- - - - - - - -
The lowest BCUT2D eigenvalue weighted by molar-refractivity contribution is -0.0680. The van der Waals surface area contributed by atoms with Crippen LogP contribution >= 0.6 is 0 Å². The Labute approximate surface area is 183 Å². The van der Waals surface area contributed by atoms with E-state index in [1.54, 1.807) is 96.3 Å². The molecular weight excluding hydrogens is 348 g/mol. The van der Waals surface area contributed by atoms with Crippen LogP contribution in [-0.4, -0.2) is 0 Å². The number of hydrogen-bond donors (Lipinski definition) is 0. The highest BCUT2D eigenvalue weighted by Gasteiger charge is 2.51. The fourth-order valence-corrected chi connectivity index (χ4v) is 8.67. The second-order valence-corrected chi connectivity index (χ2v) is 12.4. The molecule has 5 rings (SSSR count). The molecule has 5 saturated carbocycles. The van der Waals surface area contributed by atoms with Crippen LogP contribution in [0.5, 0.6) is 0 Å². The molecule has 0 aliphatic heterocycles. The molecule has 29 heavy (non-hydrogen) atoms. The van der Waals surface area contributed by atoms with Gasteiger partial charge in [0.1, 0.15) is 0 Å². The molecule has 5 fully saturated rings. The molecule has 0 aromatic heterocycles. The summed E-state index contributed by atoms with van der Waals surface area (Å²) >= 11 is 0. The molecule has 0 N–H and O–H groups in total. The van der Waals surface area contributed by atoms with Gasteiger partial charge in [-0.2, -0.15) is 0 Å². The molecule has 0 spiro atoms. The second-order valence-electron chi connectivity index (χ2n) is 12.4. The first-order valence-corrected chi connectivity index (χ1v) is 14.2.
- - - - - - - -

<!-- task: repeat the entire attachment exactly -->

The lowest BCUT2D eigenvalue weighted by molar-refractivity contribution is -0.0680. The van der Waals surface area contributed by atoms with Crippen LogP contribution >= 0.6 is 0 Å². The Labute approximate surface area is 183 Å². The van der Waals surface area contributed by atoms with E-state index in [1.54, 1.807) is 96.3 Å². The molecular weight excluding hydrogens is 348 g/mol. The van der Waals surface area contributed by atoms with Crippen LogP contribution in [-0.4, -0.2) is 0 Å². The number of hydrogen-bond donors (Lipinski definition) is 0. The highest BCUT2D eigenvalue weighted by Gasteiger charge is 2.51. The fourth-order valence-corrected chi connectivity index (χ4v) is 8.67. The second-order valence-corrected chi connectivity index (χ2v) is 12.4. The molecule has 5 rings (SSSR count). The molecule has 5 saturated carbocycles. The van der Waals surface area contributed by atoms with Crippen LogP contribution in [0.5, 0.6) is 0 Å². The molecule has 0 aliphatic heterocycles. The molecule has 29 heavy (non-hydrogen) atoms. The van der Waals surface area contributed by atoms with Gasteiger partial charge in [0.1, 0.15) is 0 Å². The molecule has 5 fully saturated rings. The molecule has 0 aromatic heterocycles. The summed E-state index contributed by atoms with van der Waals surface area (Å²) >= 11 is 0. The molecule has 0 N–H and O–H groups in total. The van der Waals surface area contributed by atoms with Gasteiger partial charge in [-0.2, -0.15) is 0 Å². The molecule has 0 spiro atoms. The second-order valence-electron chi connectivity index (χ2n) is 12.4. The first-order valence-corrected chi connectivity index (χ1v) is 14.2.